January 29, 2005 @ 5:33 am | Comment

Jing:

I may be wrong at its origin, but you gave too much credits to Communists. For example, Hakka women rarely bound themselves even in Qing dynasty, because they were considered laborers in the rice field, and how could they do farm works with san cun jin lian? For same reason women in my native countryside didn’t do that, I heard from elders. That all happened long before Communists came to exist.

To think the year 1949 had anything special is just absurd. None of my female relatives born prior to 1949 had their feet bound, not even my grandmother: she has got jie fang jiao (bound at first but liberated in half way). And it’s under ROC.

January 29, 2005 @ 6:13 am | Comment

Thanks for the history, Jing. I had thought it ended with the Qing Dynasty, but I see it’s not so clear-cut. One of the beggars that I DO give money to here in Shenzhen is Granny Liu, who has feet about 3 inches long, and appears to be 90+ years old. I sort of assumed she was one of the last.

January 29, 2005 @ 6:18 am | Comment

I’m not giving the communists any credit bellevue, you are simply vacillating around the entire issue. Your claim that im giving the communists too much credit is ludicrous, especially in light of your given examples. Your average Han did not engage in foot binding anymore than the Hakka. Note the operative word I had used when discussing this practice in my last post; “elites”. The practice was relegated only to those who had the sufficient resources and status to essentially cripple a viable female worker. Foot Binding would have been even rarer to observe among the Hakka because they have traditionally held a lower position in Chinese society. That the practice was rare among the Hakka(and the entire Chinese population to begin with) is hardly an indicment of the inaction of the CCP.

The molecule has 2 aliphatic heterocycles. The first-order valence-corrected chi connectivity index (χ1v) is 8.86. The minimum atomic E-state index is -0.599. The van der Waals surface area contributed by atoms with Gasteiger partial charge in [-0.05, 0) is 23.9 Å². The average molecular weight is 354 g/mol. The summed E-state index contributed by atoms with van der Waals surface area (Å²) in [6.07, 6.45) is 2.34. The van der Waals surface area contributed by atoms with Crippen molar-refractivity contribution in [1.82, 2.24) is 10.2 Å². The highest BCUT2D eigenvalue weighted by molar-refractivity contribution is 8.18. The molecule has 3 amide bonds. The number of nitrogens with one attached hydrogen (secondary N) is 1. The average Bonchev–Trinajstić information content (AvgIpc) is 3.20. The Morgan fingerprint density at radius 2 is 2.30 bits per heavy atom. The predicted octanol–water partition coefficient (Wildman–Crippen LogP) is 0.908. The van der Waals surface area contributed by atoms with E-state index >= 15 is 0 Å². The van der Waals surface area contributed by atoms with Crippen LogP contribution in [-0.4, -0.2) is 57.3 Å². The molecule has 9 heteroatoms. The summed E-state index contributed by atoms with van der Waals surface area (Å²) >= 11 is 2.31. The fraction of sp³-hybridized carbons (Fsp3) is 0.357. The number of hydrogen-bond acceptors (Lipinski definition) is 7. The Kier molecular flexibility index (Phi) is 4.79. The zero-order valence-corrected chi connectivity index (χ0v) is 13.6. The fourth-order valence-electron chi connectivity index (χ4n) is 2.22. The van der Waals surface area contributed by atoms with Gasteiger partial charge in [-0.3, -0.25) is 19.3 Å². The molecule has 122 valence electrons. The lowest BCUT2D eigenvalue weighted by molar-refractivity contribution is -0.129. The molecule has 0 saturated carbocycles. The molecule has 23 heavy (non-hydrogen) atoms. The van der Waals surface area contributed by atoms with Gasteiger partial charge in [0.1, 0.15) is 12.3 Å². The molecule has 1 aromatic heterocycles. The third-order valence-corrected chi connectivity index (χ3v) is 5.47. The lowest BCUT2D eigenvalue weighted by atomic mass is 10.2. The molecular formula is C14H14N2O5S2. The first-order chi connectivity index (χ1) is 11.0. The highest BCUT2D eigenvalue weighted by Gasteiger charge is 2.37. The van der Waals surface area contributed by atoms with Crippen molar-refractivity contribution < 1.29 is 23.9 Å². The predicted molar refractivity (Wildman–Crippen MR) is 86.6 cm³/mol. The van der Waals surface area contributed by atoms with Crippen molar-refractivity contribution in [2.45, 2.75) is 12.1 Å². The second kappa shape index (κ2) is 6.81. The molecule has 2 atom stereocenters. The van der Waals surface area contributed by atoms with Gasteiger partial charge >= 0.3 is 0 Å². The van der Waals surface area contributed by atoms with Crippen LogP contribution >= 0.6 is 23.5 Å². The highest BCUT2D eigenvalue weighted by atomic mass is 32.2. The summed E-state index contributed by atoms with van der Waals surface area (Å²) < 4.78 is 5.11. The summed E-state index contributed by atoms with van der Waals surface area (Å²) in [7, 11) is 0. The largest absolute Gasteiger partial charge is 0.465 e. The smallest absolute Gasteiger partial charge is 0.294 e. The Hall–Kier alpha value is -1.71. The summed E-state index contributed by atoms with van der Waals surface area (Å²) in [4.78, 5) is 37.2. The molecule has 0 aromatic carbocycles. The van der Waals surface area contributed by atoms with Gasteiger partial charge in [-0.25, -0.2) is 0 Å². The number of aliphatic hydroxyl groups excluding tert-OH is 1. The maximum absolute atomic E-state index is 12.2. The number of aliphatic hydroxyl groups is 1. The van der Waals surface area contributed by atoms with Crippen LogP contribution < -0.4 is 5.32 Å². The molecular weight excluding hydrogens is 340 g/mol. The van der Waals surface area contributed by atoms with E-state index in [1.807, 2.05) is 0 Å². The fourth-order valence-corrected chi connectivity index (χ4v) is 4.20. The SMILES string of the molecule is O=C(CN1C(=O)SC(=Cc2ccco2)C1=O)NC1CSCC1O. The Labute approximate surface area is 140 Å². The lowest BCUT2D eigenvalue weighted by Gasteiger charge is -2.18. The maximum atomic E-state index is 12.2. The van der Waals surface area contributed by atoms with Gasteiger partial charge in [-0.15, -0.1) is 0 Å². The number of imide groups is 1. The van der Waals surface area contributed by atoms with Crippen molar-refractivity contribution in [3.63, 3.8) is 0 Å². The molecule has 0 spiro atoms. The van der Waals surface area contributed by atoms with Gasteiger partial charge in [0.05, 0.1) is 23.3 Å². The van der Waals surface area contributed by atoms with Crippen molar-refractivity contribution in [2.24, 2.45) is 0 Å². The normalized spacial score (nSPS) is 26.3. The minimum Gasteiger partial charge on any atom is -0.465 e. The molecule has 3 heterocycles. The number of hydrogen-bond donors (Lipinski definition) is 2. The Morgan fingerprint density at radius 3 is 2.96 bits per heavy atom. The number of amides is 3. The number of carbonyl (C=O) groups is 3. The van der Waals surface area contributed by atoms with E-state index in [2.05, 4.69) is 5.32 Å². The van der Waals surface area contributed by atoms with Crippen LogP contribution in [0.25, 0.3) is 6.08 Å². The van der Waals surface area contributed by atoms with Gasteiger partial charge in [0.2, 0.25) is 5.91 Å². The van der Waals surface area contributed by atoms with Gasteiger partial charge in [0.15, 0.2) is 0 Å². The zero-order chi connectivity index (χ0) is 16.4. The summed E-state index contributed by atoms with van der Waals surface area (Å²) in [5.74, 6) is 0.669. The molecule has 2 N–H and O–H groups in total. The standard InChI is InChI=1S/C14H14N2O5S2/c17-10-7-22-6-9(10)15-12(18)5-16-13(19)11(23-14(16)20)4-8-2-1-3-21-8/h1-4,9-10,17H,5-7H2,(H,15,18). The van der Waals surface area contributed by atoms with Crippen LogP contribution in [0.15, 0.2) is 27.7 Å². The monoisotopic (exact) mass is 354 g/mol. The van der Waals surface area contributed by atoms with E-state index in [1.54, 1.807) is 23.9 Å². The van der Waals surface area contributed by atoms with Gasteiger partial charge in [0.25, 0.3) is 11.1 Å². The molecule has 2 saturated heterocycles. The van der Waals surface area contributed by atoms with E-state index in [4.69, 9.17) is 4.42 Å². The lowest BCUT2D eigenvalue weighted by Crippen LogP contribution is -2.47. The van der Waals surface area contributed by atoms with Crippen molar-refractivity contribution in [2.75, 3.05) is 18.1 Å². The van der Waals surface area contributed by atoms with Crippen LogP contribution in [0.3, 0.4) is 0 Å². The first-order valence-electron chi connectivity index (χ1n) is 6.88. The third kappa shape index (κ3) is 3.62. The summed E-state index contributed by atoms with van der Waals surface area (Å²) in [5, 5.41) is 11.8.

Secondly just because no one in your immediate family had their feet bound does not reflect all of Chinese society at large during the specific era. (refer to posts left by ESNW on this very same issue)

As for my use of the 1949 date, it was simply a matter of historical convenience. I don’t know or care to research the specific dates in which every single province or village fell under communist authority. I assume that the practice had been outlawed by the communists as early as the Jiangxi Soviet, but the year in which the PRC established provides a neat date with which to pin it on.

January 29, 2005 @ 7:38 am | Comment

I found Ruili really rather nice, though not terribly exciting. It’s not like people are going to leap out of the shadows and force a used heroin syringe into your forearm.

Ganlanba, Jinghong and all that sort of Laotian border area are pretty cool, in a relaxed, lazy Mekong-banks type way.

January 29, 2005 @ 10:32 pm | Comment

Jing: points well taken. That’s why it’s more than shocking to find a un-doctored photo of living people with bound feet. I once thought last such person already went down to history.

That said, besides feet binding, there are other taboos for foreigners: pigtail queue, opium smoking, and rickshaw riding. Chinese deem those practices as national shame and resent anyone mentioning that. Maybe I confused feet binding with pigtail queue, which is a true Manchu imposed habit.

January 29, 2005 @ 10:58 pm | Comment

Bellevue, I’m curious about something so I was wondering if you could explain something. On many of the t.v. shows here, they show men in pigtails. Was that the social norm for those days? Or am I missing something?

January 30, 2005 @ 1:16 am | Comment

Haikou homie:

I guess you probably watched one of those Qing Gong Xi (Qing dynasty drama) TV soap operas which has dominated China’s screen for a few years. Man’s pigtail was Manchurian tradition, and they imposed that on Han Chinese male after their 1644 conquest of China (correct me if wrong) as a sign of being subject. That was abolished after 1911 the Republican Revolution. Even HM Aisin Gyoro Puyi the last Emperor cut that off. The pigtail got reincarnated in China, thanks to TV studios!